A rocky road

Millard West cyclists compete in the Dakota 5-0 race


Ryan Moseley

Ryan Moseley, Jenson Groff and Kieren Langer ride side-by-side during the race. They finished the race faster than they expected. “. My hope is that get to see and experience a large scale mountain bike race, see some awesome trails, and push through to the end,” Moseley said. “They are both strong racers, and I anticipate they will finish well.”

Camille O'Neill, Sports Director

Despite the steep and hilly 50-mile course, Millard West head cycling coach and social studies teacher Ryan Moseley and two members of his team were able to complete the Dakota 5-0 race on Saturday, Sept. 4. The race was held in Spearfish, South Dakota, in the middle of the Black Hills.

The event brings in around 1,100 racers from across the country. They are split up into five waves based on their skill level, with the first wave consisting of the professional riders, all the way down to the fifth wave consisting of casual riders. The course has multiple stages, each with its own challenges.

The first 20 minutes of the ride is continuous climbing. After that, as riders spread out within their wave, the congestion lightens. Riders soon enter a loop through the Black Hills, where a majority of the race is held. This year’s race was different than past races because the route was reversed. In the past, racers would start in the Black Hills loop and end at the city park.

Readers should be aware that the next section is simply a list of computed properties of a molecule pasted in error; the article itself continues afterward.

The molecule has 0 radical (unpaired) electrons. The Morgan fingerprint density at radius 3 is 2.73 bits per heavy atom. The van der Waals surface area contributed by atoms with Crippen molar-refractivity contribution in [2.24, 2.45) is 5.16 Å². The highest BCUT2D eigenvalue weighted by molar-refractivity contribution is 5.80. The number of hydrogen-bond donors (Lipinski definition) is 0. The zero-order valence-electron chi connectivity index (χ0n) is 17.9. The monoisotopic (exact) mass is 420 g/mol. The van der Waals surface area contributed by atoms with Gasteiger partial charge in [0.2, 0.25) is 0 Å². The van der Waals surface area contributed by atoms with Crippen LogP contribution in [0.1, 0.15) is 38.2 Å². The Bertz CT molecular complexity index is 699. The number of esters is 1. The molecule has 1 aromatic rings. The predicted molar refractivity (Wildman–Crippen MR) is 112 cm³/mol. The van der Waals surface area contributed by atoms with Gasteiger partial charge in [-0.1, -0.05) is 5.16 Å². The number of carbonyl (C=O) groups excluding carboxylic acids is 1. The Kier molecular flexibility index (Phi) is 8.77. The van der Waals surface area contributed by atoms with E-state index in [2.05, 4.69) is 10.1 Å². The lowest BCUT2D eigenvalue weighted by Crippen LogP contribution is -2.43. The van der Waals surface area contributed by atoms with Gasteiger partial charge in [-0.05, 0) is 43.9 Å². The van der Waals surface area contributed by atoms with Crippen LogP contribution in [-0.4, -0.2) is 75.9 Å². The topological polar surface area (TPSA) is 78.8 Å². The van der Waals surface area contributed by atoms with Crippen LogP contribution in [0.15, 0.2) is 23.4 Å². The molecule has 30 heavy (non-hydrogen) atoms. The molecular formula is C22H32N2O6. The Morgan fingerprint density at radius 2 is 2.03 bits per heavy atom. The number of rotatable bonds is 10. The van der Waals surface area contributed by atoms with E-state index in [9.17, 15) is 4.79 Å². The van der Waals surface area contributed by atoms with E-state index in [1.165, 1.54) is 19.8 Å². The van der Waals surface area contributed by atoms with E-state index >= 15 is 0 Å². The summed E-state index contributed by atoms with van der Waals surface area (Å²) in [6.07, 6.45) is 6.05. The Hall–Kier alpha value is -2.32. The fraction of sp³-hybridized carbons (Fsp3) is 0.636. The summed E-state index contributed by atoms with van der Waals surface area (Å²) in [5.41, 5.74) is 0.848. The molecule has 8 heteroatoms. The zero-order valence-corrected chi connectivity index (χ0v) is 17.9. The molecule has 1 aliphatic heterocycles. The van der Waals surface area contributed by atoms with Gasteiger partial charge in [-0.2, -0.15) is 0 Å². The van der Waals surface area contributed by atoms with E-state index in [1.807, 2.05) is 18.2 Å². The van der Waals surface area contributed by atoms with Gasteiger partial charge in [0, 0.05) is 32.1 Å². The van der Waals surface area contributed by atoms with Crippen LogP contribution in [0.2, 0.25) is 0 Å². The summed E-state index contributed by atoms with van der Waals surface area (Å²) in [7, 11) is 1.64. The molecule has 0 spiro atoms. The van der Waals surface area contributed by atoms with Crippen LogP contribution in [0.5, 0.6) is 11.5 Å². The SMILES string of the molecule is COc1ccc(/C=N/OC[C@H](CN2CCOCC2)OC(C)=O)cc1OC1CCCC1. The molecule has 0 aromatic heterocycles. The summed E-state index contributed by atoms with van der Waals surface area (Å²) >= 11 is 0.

“The course was very challenging because of how steep it is,” junior Jenson Groff said. “It is extremely hard to keep your balance while trying to stay on the very narrow path that is about the length of a bike. It was also very hot and hard to stay mentally focused.”

Groff trained rigorously along with Moseley and junior teammate Kieren Langer to prepare for the race. They rode continuously for three hours a day, four times a week in the months leading up to the race. The week before the race, they ate large amounts of carbohydrates so that they could have energy for the race. Despite the intense training, the race was very challenging.

”To prepare physically, distance training was really beneficial along with hill training,” Langer said. “Mentally, the thing is to stay awake and focus on the track ahead.”

Every 12 to 13 miles, the racers could stop at aid stations to rehydrate and eat some food before continuing. Though the aid stations are there to help the riders, riders are encouraged to bring their own water to drink so that they keep hydrated and lower their risk of heat exhaustion. 

“The last aid station is known as the Bacon Station, as they hang strips of bacon across the trail,” Moseley said. “Cyclists can grab a few slices as they ride through.” 

The racers felt both a sense of accomplishment after the race, and that taught them lessons they will take with them for the rest of their lives.

“I learned that putting in effort to something you love pays off in the long run,” Langer said. “It felt amazing when I finished the race in a decent time, but I was also really worn out physically.”

The trio’s goal was to finish the race and to better the previous time set by Millard West cyclists who participated in the 2016 race. They finished in 6 hours and 13 minutes, more than an hour ahead of the 2016 time. They were among the 700 riders who were able to finish the race.